0909AgEnrollmentIncreasesIS.cfm ISU College of Agriculture and Life Sciences enrollment increases
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ISU College of Agriculture and Life Sciences enrollment increases

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Iowa

Undergraduate student enrollment at Iowa State University's College of Agriculture and Life Sciences has increased to 3,298.

That's an increase of 216 undergraduate students since last fall. Last fall's enrollment of 3,082 hit a 30-year high. The college's undergraduate enrollment peaked in 1977 at 3,623. In 1987, it fell to 1,895 primarily due to the farm crisis. Enrollment was at 2,065 in 1990 and in 2000 enrollment totaled 2,758.

The steady increases reflect the college's efforts to recruit students. The number of freshmen and transfer students has continued to increase over the past six years.

Those increases are in part due to increased employer demands for graduates in agriculture and life sciences. The placement rate for graduating seniors is 98.5 percent, which means graduates from the fall of 2008 through the summer of 2009 were either employed, pursuing graduate degrees or serving in the military within six months after graduation.

Every fall the college hosts the largest ag career fair in the nation, which will be held Oct. 19. In order to offer more opportunities to students a second career fair is offered in the spring.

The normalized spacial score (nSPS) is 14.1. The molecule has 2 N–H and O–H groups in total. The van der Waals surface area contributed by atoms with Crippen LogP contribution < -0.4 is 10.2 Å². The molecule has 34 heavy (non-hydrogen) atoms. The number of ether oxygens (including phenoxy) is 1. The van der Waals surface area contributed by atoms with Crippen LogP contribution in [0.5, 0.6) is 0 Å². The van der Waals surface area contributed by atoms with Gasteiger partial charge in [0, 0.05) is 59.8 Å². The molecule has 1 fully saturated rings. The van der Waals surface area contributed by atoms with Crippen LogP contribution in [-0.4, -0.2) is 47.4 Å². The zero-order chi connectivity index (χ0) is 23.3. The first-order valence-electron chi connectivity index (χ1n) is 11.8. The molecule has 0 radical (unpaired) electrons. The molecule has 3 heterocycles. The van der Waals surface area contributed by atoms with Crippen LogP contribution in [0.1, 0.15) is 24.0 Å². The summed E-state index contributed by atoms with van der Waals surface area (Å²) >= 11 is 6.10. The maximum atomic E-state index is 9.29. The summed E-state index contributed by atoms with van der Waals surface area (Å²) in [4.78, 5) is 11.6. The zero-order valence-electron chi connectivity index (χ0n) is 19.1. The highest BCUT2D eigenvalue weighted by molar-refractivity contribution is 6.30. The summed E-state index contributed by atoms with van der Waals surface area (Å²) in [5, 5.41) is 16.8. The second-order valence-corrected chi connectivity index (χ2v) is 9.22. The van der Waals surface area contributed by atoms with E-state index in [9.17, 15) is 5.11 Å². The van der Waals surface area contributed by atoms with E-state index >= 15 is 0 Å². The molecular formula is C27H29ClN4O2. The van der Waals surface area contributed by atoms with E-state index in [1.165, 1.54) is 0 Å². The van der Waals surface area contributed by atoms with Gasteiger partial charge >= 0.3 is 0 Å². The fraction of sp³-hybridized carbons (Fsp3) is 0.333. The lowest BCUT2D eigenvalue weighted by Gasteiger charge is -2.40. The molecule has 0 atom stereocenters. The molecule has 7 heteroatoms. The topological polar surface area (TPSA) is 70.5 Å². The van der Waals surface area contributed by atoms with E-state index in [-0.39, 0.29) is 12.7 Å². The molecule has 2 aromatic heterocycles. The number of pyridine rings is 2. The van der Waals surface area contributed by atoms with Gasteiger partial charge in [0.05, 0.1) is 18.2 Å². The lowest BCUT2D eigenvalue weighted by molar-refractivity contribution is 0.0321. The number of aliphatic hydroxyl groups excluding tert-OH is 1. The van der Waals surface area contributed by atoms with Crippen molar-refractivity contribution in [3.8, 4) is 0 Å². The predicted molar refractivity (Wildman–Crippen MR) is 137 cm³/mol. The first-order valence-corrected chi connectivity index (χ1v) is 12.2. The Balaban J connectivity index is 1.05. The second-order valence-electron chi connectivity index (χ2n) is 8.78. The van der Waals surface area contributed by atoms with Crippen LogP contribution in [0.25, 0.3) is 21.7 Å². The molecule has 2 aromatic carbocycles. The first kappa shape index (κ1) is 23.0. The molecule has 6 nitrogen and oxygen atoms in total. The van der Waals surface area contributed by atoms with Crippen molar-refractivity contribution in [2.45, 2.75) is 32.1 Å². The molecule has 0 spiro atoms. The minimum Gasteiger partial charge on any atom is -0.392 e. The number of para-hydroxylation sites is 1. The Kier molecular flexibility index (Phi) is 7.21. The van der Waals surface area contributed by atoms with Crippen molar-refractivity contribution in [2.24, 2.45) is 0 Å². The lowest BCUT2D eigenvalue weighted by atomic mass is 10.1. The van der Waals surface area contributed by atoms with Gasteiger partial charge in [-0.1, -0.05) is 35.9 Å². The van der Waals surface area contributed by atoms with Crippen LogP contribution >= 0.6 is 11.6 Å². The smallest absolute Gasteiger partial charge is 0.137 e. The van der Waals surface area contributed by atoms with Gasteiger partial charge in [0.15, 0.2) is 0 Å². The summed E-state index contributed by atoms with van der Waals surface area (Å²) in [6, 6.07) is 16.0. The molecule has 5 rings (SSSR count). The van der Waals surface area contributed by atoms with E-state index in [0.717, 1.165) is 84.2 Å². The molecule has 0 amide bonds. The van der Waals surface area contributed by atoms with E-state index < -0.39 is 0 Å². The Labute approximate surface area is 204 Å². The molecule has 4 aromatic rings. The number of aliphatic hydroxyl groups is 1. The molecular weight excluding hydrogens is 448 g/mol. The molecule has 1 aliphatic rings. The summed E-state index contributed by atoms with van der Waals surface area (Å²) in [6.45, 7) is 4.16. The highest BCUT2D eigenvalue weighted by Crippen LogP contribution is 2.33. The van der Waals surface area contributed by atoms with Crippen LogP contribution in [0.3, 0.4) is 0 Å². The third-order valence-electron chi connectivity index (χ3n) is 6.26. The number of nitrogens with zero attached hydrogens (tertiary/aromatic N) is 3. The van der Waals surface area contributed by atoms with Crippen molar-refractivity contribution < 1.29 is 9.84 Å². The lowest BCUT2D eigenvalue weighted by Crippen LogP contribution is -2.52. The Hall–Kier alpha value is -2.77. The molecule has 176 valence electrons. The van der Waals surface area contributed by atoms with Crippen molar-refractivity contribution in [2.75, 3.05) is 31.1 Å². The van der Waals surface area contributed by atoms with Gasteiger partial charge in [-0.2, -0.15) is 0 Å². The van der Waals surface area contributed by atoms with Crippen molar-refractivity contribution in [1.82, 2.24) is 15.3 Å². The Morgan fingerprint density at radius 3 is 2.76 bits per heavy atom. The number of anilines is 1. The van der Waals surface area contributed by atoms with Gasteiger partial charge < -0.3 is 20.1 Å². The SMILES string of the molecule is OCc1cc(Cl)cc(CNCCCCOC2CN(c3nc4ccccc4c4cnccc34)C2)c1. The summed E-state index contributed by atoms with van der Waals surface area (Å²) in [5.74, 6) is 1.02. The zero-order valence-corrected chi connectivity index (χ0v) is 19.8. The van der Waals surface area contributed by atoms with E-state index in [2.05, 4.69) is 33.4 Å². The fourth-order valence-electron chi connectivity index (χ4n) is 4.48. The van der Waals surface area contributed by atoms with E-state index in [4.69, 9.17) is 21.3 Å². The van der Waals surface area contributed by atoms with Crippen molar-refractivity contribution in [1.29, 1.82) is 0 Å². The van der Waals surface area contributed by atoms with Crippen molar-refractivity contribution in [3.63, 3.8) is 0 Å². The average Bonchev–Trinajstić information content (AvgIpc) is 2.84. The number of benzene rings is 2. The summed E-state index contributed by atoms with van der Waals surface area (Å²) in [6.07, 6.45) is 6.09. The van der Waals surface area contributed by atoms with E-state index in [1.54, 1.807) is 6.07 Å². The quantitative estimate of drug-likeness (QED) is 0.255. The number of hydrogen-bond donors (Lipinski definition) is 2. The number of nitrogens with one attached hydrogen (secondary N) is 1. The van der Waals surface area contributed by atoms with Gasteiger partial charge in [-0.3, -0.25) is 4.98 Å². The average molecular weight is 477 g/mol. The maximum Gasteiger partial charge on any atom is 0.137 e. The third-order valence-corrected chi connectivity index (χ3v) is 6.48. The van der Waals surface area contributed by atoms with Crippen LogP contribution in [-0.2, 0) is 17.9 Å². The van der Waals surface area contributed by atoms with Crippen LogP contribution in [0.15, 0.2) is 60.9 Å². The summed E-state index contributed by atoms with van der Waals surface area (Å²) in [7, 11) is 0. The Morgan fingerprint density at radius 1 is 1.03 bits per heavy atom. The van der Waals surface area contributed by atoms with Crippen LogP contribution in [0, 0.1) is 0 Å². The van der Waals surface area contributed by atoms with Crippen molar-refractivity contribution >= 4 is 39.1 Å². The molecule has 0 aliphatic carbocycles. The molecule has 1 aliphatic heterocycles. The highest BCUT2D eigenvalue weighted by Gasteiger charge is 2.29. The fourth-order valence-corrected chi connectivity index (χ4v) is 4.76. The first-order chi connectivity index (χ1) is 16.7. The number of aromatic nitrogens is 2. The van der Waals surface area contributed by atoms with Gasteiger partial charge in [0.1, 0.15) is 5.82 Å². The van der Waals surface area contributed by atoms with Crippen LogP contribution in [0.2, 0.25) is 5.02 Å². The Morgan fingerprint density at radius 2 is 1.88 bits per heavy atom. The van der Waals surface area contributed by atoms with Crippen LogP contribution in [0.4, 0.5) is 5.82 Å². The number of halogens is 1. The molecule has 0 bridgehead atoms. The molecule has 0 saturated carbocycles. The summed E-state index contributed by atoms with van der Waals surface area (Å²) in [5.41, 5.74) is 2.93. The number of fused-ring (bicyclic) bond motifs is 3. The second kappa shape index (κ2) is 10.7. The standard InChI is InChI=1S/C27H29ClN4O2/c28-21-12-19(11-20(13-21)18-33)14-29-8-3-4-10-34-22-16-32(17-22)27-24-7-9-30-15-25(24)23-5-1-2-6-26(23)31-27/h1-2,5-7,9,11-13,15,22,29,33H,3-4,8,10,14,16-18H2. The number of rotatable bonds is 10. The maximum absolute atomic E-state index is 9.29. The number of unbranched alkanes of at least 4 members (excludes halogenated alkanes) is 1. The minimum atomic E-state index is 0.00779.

The college is considered a national leader in agriculture and life sciences. Students have 24 majors to choose from and receive individual attention from advisers.

David Acker, associate dean of academic and global programs, said advisers, staff and faculty work together to help students succeed.

"Our faculty have been recognized for their teaching quality, philosophy, methodology and their service to their profession and students," Acker said.

Tom Polito, director of student services, said the college offers new opportunities for students as well as a strong curriculum in traditional majors.

"Some of the majors such as agronomy, animal science, animal ecology, horticulture and forestry continue to be our strengths," Polito said. "We've also expanded to include biology, culinary science, genetics, global resource systems, microbiology, dietetics and environmental science to reflect the broader needs of agriculture."

That science-based focus is reflected in the name of the college, which changed from "agriculture" to "agriculture and life sciences" in 2007.

Andy Zehr, marketing and recruitment director, said building relationships with prospective students and parents is essential in recruiting and retaining students.

Zehr said the college offers:

--More than $1.4 million in scholarships at both the college and departmental levels.

--An ag study abroad program that is ranked second in the nation in numbers of students getting international experience.

--Numerous internship opportunities.

--Undergraduate research programs that allow students to get paid and receive credit for their research.

--Inclusive and award-winning clubs.

--More than 87 percent participation in learning communities.

--One of the highest retention and graduation rates at Iowa State.¬ 



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